Google released Chrome beta for Android yesterday, which marks the first step to unify their desktop and mobile browsers. Only Android 4.0 devices are supported though, but its already clear that all new Android 4.0 phones will be shipped with Chrome on board in the not too distant feature. Having two completely different browser products never made much sense, not only from a customer perspective or development view but because its in Google’s interest to combine mobile and desktop experience whenever possible. It just makes it easier to collect universal data which can be used to optimize services and offer even more personalized ads. And on the other hand this is also a small step towards the long-term Chrome OS strategy, where the browser is the only thing you need on your device as everything else is stored in the cloud.
When opening Chrome for the first time you will be asked to accept the general usage terms and select a Google account which should be used for the different sync features.
You have two main functions available at the start screen. Either opening a new tab or providing an URL/search term. A new tab will show an overview of your recently opened pages by default, and you can also easily navigate to your bookmarks by touching the star icon at the bottom. But the coolest feature is accessed via the folder icon with two arrows, which lets you access open pages from your desktop Chrome browser. So you can basically surf using Chrome for desktop and sync any tab directly with your mobile phone using the Chrome exchange functionality.
Overall performance is very good, as web pages seem to render a tad faster than on the stock ICS browser. The biggest difference is the smoother scrolling even on heavy pages, where the stock ICS browser would show some serious stutter occasionally.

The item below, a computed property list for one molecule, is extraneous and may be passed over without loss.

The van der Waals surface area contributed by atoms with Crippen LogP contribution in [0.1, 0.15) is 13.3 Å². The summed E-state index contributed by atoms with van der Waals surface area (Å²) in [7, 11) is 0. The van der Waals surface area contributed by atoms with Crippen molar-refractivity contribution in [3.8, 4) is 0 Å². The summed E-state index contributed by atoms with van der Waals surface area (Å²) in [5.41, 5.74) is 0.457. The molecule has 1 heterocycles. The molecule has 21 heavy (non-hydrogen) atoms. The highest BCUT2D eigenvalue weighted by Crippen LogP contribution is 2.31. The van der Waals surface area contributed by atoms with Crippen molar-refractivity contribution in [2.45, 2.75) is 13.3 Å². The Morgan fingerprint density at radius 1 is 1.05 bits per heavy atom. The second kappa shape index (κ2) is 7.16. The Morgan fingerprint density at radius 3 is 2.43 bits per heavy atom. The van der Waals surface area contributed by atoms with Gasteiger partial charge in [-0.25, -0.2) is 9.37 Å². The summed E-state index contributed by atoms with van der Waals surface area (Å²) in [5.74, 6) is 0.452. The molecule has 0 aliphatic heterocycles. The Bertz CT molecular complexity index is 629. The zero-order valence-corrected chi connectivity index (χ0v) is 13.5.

Text reflow is missing in this beta build. To me this is one of the most important features on mobile browsers as you can zoom into text, which will automatically be adjusted to the screen width by adding line breaks at the edges of the screen. I really hope that Google will add this soon as text reflow was always supported by the stock Android browser and really helped to make browsing the internet much more comfortable.
Instead you have an option to set text size as you can see on the following two screenshots. Page layout will be altered quite a bit if you choose a big text size, therefore I prefer the smaller sizes which may be harder to read but at least keep the page design intact.
By swiping from the left or right edge of the screen you can quickly switch between tabs. The general tabs overview looks a lot like a card stack now which reminds me of webOS. Tabs can be closed by swiping them away and you can move the stack up and down in order to view more content of a specific tab. Everything moves perfectly fluid here, which makes it very easy and comfortable to navigate between open tabs.
Chrome beta for Android is a solid first effort, I really like the smooth scrolling and Chrome sync features, but there is still some way to go until it can fully replace the current stock browser. You don’t have textflow, flash support, desktop view and other features that many Android users have become accustomed to in the recent years. Furthermore there are some stability issues, which shouldn’t come as a surprise as this is a beta build. Google already stated that Chrome will become the stock browser in the future so i think we will see some rapid development in the coming weeks with this app, so if Google manages to combine all the features of the current ICS stock browser and Chrome for Android we are in for a truly impressive mobile browsing experience.